The impulse to use hair beads is conflated with the desire to get back to my initial creative impulses. For me, it’s an exploration of how images function and a meditation on their relationship to power. I view the camera and the artifact created by it (the photo) to be an extension of the male gaze and bound up with power. As I attempt to reintroduce figuration and portraiture in my practice, I implement the beads as a “Black Pixel” and employ them to erase or negate the gaze.

Curatorial Note: In my eyes, Thames’s pixelated image also speaks directly to Whitten’s variegated surfaces, which remind me of a staticky television wherein the image breaks down and distorts.

Just Hanging, 2014. Felandus Thames. Photo courtesy of the artist.

How does Jack Whitten’s work inform your piece, African King of Dubious Origins?

As a conceptual painter, his “Monolith Paintings” have influenced my practice immensely since I first encountered them. I’m particularly interested is his approach to surface tension. At the beginning of quarantine, I acquired several books about Jack Whitten’s practice including Notes from the Woodshed and became enamored with his studio notes and chronicling of his artistic journey. Shortly after, I was asked to participate in another museum exhibition, The Dirty South: Contemporary Art, Material Culture, and the Sonic Impulse, currently on view at Crystal Bridges art museum, and which places Whitten’s painting for Terry Adkins, Black Monolith, VI Mask (2014) in close proximity to my work, Just Hanging (2014), which allowed me a raw opportunity to spend an unusual amount of time gazing at his work in different lighting situations.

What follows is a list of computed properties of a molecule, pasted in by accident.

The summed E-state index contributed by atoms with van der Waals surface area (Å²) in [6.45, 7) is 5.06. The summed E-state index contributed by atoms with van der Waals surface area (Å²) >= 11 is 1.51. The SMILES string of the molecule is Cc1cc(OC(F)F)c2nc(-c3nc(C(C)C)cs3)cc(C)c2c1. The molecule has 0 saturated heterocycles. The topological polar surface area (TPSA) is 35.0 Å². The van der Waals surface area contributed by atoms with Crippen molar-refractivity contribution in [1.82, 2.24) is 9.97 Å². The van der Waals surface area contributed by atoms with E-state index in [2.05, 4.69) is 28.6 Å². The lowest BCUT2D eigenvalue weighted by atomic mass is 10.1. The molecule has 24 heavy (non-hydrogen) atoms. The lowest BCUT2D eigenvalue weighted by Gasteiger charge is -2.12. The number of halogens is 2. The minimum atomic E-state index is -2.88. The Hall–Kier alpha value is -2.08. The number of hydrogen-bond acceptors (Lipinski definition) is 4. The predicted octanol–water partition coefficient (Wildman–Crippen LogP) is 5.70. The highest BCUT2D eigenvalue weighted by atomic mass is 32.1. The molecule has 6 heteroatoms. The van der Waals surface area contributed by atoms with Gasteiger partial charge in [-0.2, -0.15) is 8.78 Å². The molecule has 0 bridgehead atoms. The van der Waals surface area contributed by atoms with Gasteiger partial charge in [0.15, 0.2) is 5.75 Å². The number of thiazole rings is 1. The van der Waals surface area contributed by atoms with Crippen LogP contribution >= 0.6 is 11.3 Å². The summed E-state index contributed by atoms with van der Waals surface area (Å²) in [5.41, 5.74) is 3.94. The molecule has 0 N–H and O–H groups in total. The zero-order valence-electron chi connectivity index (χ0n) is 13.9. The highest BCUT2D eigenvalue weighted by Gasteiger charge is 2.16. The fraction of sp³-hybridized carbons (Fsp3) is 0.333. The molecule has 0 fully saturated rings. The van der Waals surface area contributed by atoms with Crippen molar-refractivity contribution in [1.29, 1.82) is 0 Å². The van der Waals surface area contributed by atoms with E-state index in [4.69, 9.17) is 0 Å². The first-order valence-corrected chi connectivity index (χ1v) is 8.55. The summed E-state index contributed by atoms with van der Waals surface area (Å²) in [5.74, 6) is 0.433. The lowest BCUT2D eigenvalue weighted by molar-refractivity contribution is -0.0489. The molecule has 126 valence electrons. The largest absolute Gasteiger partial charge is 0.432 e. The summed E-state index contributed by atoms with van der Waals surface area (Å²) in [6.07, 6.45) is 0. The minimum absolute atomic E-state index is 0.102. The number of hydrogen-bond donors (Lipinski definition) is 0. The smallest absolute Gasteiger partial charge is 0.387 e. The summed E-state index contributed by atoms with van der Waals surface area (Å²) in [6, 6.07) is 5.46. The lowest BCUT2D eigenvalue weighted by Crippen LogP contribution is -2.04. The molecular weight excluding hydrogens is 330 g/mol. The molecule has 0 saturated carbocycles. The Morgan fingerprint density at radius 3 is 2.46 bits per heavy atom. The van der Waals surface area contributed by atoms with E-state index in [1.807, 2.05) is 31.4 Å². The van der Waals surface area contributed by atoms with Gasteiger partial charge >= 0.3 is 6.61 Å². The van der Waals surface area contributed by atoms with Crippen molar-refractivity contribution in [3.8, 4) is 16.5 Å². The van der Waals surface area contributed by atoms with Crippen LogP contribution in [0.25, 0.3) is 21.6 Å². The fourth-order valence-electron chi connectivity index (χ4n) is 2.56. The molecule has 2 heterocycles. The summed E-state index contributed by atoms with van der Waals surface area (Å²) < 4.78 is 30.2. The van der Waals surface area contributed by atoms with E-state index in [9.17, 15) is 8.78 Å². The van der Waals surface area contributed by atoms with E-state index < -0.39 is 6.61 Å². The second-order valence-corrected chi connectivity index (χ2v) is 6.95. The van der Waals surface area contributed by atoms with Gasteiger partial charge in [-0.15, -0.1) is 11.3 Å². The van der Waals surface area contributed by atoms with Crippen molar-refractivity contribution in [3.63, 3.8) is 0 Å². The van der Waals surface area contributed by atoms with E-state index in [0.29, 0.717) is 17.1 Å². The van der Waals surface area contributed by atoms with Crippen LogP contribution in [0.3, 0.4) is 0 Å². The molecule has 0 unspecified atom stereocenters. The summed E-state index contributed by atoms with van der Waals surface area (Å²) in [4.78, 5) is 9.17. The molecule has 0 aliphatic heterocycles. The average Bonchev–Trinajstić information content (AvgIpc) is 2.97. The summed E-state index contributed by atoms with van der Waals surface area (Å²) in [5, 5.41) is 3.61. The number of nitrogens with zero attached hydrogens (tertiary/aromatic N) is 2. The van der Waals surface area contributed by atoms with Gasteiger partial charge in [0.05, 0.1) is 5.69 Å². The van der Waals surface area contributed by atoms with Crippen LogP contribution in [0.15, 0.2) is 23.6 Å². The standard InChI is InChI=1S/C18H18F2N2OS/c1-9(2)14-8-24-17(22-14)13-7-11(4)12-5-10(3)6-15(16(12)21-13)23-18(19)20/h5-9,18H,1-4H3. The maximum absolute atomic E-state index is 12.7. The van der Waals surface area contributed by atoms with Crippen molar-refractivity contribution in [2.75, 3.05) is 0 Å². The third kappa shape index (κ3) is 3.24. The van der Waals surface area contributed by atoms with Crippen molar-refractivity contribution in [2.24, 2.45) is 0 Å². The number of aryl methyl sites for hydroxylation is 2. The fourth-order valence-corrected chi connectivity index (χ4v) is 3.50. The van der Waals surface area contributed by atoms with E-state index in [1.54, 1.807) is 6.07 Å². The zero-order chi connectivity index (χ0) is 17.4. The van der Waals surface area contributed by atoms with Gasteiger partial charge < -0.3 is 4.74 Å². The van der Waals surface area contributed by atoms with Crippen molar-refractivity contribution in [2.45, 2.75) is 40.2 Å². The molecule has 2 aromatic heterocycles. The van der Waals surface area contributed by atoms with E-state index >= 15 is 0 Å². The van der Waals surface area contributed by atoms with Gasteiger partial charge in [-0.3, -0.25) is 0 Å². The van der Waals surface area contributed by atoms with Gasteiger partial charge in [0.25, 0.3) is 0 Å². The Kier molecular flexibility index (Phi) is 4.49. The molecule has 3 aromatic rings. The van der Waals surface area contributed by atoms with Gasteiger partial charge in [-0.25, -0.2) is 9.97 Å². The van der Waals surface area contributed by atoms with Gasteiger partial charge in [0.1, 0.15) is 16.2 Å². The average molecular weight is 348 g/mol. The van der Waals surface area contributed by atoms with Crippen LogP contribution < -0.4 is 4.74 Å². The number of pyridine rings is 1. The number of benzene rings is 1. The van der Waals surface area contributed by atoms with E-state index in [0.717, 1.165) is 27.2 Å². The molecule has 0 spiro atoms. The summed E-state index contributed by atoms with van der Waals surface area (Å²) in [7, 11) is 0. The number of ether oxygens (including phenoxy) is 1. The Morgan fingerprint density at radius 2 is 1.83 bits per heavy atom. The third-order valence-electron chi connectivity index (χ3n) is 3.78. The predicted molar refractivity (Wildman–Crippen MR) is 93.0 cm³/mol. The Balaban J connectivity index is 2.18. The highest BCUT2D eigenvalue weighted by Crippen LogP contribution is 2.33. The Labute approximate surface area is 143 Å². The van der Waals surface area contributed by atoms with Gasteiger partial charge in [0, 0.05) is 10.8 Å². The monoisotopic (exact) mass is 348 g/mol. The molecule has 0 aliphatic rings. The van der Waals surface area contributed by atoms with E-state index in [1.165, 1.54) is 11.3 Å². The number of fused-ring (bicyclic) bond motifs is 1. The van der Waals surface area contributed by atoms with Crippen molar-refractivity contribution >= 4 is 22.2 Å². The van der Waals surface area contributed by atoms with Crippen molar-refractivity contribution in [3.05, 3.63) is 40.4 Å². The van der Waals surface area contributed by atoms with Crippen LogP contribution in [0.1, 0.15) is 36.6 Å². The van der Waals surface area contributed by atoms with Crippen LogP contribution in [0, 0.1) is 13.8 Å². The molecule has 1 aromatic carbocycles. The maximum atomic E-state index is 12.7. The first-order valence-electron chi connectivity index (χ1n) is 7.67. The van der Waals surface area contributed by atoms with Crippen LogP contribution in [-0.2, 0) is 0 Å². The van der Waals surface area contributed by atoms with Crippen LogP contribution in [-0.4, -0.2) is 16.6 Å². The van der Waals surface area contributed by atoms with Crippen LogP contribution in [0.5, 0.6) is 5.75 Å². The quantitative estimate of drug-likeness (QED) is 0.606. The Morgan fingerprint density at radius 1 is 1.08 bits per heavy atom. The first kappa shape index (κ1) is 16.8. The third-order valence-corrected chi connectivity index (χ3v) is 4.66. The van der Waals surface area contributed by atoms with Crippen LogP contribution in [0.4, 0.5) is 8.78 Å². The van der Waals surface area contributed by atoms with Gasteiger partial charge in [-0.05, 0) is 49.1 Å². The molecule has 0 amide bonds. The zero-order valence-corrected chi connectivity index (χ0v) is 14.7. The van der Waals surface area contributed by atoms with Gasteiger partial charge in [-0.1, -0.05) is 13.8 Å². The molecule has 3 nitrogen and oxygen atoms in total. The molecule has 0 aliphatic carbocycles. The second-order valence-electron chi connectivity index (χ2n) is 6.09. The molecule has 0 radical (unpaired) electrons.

Curatorial Note: Like me, the curators of The Dirty South see a link between Whitten and Thames. Thames produced an edition of African King of Dubious Origins specifically for Currents and Constellations and in direct response to the scale of Rho I.

Rodney King. Photo: The New Yorker

Why did you select Rodney King as the subject and this particular technique to execute the work?

I view this composition as a serial piece. For me, Rodney King is a surrogate for countless other black men that have had the trajectory of their lives altered by police brutality. This may seem a bit lofty, but I am trying erase or reimagine the corporeal as an abstraction and not simply a site of trauma.

Final Thoughts from Key Jo Lee

The two artists may have southern roots in common, but Thames’s answers reveal connections beyond the information you can learn in the exhibition. The beads and the concept of the “Black pixel” are used to blur or distort our gaze and disrupt easy assumptions, easy emotions and easy dismissals. Whitten’s practice has directly impacted Thames’s practice such that African King of Dubious Origins hovers in the space between figuration and abstraction allowing King’s image, life, and legacy to signify more than communal trauma. Instead, through Thames’s refiguring, his image comes to stand for the possibility of denying the gaze.

It is Thames’s desire to imagine the body as an abstraction and Whitten’s desire to for his abstractions to relate directly to a subject, fleshy or otherwise, that form a Janus-like link between their artistic practices.

I hope the combination of artist responses and curatorial notes give you a better sense of the many possible connections to be found in each of the works in Currents & Constellations and that it inspires you to look more deeply.